Other scholars have further studied the stability of wind power foundations through indoor experiments combined with numerical simulations. For example, Ahn et al.  and Wang and Cheng  conduct numerical simulations and model tests to study the ultimate bearing capacity of the suction bucket foundation under vertical loads, horizontal loads and bending moments, and combinations of these loads. Zhu et al.  studied the bearing capacity, failure mechanisms, and load-displacement response of the suction bucket foundation under cyclic loads caused by wind, waves, and water currents. Wang et al.  obtained the soil layer parameters around the offshore piles through indoor static load experiments and back-calculation simulations using the finite element software. In terms of theory, Fu et al.  obtained an analytical solution for the horizontal vibration of ocean high-pile foundations by establishing equations and considering the influence of hydrodynamic pressure on the pile body. Zhu and Fu  analyzed the calculated length used to evaluate instability more accurately based on the method. Lei and Wei  proposed a method to approximately calculate the horizontal dynamic impedance of a single pile by equivalent layered soil to uniform soil. Li et al.  proposed the analytical expression of the foundation bearing capacity of the suction bucket foundation through theoretical derivations. Yao et al.  put forward the calculation method of horizontal bearing capacity of skirt suction bucket in practical engineering. Zhu et al.  proposed a method to calculate the overturning moment bearing capacity of single bucket foundation based on deformation by determining the bearing capacity of suction bucket through the limit state.
Several studies have been conducted on the effects of horizontal loads on pile and suction bucket foundations. However, it is necessary to study the differences in pile and suction bucket foundation bearing capacities under the horizontal and dynamic loads caused by wind and waves in shallow and deep-sea conditions. Two types of foundations typically designed in China, monopile and suction buckets, have been selected to compare and analyze the bearing performance in shallow and deep-sea conditions under horizontal loads using numerical modeling. Furthermore, the monthly wind and wave data for the same period in the East China Sea from 2010 to 2020 were used to create an amplitude curve and applied to the two types of foundations in the form of dynamic loads to compare and analyze the bearing performance of the two types of foundations in the shallow and deep sea under dynamic loads. This work provides a technical reference for promoting and applying offshore wind power.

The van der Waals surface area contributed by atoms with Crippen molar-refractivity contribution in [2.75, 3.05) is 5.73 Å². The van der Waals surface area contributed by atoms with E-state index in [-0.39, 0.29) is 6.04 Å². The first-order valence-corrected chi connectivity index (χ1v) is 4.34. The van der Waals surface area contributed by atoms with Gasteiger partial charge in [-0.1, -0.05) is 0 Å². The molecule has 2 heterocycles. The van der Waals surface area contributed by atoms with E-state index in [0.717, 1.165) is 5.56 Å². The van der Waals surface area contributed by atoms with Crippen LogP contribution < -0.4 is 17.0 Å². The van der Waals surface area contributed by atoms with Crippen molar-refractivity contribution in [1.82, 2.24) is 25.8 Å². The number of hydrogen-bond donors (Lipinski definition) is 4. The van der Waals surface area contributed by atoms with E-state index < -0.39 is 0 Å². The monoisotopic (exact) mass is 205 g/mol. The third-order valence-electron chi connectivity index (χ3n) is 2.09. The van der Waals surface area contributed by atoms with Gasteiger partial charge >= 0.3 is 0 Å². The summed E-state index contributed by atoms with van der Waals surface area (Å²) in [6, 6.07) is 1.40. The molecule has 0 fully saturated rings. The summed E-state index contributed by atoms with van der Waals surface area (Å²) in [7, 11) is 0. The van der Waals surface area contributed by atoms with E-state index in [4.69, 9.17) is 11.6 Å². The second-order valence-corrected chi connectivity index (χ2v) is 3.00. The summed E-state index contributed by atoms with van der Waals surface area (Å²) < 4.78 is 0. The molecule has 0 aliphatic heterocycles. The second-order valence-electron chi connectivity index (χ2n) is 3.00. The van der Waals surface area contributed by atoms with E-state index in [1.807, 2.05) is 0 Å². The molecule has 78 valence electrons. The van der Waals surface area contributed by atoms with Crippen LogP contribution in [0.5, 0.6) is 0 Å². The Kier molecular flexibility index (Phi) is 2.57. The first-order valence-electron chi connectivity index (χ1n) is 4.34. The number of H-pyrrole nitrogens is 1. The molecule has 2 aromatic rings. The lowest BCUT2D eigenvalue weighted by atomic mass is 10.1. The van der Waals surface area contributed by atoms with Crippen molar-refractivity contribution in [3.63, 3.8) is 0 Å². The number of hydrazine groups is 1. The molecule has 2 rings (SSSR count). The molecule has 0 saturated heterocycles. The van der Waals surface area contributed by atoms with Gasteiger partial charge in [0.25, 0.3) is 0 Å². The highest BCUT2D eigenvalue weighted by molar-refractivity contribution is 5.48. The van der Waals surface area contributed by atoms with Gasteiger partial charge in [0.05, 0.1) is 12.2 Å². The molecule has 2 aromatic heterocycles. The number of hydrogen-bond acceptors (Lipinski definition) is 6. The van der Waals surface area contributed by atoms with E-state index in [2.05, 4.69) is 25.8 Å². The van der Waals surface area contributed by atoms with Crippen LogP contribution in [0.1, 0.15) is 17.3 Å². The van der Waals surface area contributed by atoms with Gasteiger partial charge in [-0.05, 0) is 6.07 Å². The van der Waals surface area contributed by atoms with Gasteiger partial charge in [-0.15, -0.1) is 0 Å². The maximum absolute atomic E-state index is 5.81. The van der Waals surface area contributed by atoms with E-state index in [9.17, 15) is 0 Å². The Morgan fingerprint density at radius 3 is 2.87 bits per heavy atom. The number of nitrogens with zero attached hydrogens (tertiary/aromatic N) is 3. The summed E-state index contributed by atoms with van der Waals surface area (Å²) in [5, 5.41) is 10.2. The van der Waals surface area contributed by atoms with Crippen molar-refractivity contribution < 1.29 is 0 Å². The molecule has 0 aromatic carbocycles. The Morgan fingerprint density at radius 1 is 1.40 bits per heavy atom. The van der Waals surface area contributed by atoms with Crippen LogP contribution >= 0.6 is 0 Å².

1.1. Comparative Analysis of Bearing Performance of Two Types of Foundations in the Shallow Sea
1.1.1. Model and Related Parameters
Based on the common force model of offshore wind turbines in the shallow sea of China’s east coast  as the prototype, the three-dimensional finite element analysis models of single pile and single-suction bucket foundations under a horizontal load (Figure 1) are established, respectively.
The two models were created as follows:
1.1.2. Model 1: Monopile Foundation
(1)Establish a single pile foundation with a pile radius of 3.0 m(2)Consider the influence of the boundary. The radial size of the soil model was 20 times the pile diameter. The soil body of the single pile foundation was 120.0 m radially. The soil body thickness was 96 m, of which the thickness of the silty clay was 8 m, the thickness of the sand was 4 m, and under the sandy soil was granite. The physical and mechanical parameters of piles and rocky soil are shown in Table 1(3)Create the model. The pile foundation adopted the DP constitutive model. The friction angle was set to 33.1°, the flow stress ratio was 1, and the expansion angle was 0°. The hardening behavior was compression, and the mesh used a C3D8R solid model, all of which were hexahedral elements. The soil mesh model also used the C3D8R solid model. The normal direction of the contact surface between the pile foundation and the soil was set to “hard” contact, and separation after contact was allowed. The master and slave contact surfaces were not allowed to invade each other. The tangential behavior was set to penalty contact, and the friction coefficient was 0.2. A horizontal load was applied, as shown in Figure 1. The finite element calculation was performed to obtain the deformation of the single pile under the ultimate static load of normal use. The bearing capacity of the pile structure was then analyzed. In order to facilitate the application of horizontal loads, a reference point was added at the center of the pile body as the load acting position. The reference point and the pile body were rigidly restrained (Figure 2)
1.1.3. Model 2: Single Suction Bucket Foundation